The Lisbon of the Age of Discovery - 20 Places to Visit

Lisbon is the city where Prince Henry the Navigator, Vasco da Gama, Columbus, Magellan, and many other explorers lived in the 15th and 16th centuries. The Portuguese capital was the starting point of many of the voyages that "gave new worlds to the world," essentially starting globalization. Treasures from exotic lands reached Europe through Lisbon, especially after Vasco da Gama's journey to India, which inspired other European powers to get into the game of conquering new markets and territories. To know more about the “Age of Discovery,” you need to travel through the streets of Lisbon, visiting the monuments, the museums and even a few houses that have survived to this day:

Jerónimos Monastery

Praça do Império (Belém)

Jerónimos Monastery, Lisbon

The most magnificent monument of the Age of Discovery is the Jerónimos Monastery . Built in 1502, it’s now classified as a World Heritage Site, and is where you find the tomb of Vasco da Gama.

Belém Tower

Avenida da Índia (Belém)

Belém Tower, Lisbon

Also a World Heritage monument, the Belém Tower was built in 1515 to protect the harbor. It was the starting point of many voyages, and has an image of Our Lady of Safe Homecoming carved in stone to bless and protect the navigators.

Discoveries Monument

Avenida Brasília (Belém)

Padrão dos Descobrimentos, Lisbon

To know the historical figures related to the Age of Discovery, pass by the Discoveries Monument . It’s shaped like a caravel led by Prince Henry the Navigator, accompanied by 32 other 7m-high sculptures representing personalities like Magellan and Pedro Álvares Cabral.

Ancient Art Museum

Rua das Janelas Verdes (Santos)

Painéis de São Vicente, Lisbon

The Ancient Art Museum houses several treasures from the Age of Discovery. One of them is the Belém Monstrance, made of gold brought by Vasco da Gama on his second trip to India in 1502. There is also the masterpiece of Portuguese painting from the 15th century, the “St. Vincent Panels,” which include a portrait of Prince Henry the Navigator, and Japanese screens depicting the Portuguese arriving in Japan.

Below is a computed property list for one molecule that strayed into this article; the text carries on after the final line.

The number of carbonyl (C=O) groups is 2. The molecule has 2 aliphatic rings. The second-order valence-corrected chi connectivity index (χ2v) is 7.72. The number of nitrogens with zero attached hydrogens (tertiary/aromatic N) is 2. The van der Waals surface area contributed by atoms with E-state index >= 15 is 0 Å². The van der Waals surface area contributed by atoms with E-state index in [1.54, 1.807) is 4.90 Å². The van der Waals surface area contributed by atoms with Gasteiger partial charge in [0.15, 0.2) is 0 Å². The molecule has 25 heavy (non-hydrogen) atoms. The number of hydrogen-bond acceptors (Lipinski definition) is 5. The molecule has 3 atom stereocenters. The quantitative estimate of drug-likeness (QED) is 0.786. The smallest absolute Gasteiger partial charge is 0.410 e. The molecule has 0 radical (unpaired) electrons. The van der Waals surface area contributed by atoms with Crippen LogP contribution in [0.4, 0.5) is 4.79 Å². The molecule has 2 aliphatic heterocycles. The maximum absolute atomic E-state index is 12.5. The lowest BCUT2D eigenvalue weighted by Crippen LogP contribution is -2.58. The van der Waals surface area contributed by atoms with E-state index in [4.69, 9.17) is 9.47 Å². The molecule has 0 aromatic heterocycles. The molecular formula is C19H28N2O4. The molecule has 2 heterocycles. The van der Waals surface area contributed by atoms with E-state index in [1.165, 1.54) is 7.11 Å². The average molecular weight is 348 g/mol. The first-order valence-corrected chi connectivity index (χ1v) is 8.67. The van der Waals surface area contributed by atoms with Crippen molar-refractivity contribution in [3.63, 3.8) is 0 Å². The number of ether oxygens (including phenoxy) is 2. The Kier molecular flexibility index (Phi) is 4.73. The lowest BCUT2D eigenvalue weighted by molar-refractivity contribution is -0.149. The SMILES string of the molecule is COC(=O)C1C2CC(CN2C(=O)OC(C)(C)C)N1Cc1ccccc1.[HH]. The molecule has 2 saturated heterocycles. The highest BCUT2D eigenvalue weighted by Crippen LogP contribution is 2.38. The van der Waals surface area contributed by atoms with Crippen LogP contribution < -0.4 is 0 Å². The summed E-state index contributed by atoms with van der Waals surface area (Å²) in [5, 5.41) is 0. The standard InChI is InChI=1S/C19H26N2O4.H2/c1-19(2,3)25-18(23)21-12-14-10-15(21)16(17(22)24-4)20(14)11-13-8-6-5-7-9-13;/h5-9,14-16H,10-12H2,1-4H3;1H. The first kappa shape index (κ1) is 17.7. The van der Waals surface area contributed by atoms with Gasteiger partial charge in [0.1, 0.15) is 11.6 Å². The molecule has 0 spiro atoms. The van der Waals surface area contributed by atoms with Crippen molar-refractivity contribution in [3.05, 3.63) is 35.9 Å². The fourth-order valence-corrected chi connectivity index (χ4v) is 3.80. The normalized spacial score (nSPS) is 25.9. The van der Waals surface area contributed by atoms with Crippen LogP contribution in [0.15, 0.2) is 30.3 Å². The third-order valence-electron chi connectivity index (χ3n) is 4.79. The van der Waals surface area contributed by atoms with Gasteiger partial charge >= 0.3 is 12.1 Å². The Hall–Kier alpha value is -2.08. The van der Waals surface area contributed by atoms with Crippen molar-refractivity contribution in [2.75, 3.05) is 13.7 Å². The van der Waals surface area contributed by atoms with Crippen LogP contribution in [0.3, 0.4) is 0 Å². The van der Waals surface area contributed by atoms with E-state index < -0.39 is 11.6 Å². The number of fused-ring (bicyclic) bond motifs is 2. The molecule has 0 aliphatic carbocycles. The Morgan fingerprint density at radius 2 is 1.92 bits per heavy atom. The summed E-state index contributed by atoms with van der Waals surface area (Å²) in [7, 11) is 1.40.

Maritime Museum

Praça do Império (Belém)

Maritime Museum, Lisbon

The Maritime Museum shows Portugal’s pioneering role in the exploration of the oceans. It presents model ships from the Age of Discovery, ancient maps and globes, and a wooden figure representing the Archangel Raphael that accompanied Vasco da Gama to India.

Orient Museum

Avenida Brasília/Avenida 24 de Julho (Doca de Alcântara, Alcântara)

Museu do Oriente, Lisbon

Paintings, textiles, masks and Indo-Portuguese furniture in the Orient Museum show how the Portuguese Discoveries influenced the arts and cultures of the East.

Largo do Menino Deus


Largo do Menino Deus, Lisbon

An emblematic house from the 1500s can be seen on Largo do Menino Deus, between the viewpoints of Portas do Sol and Graça . Most Lisbon homes in Vasco da Gama’s time followed this style, with three floors and an exterior staircase, narrow doors and balconies.

Rua dos Cegos


Rua dos Cegos, Lisbon

Also common in 16th-century houses was the triangular roof, as can be seen around the corner from Largo do Menino Deus, on Rua dos Cegos.

Rua Vieira Portuense


Rua Vieira Portuense, Lisbon

Other examples of 15th- and 16th-century houses are found in the Belém district, on Rua Vieira Portuense, many now occupied by restaurants.

Casa dos Bicos

Rua dos Bacalhoeiros, 10 (Alfama)

Casa dos Bicos, Lisbon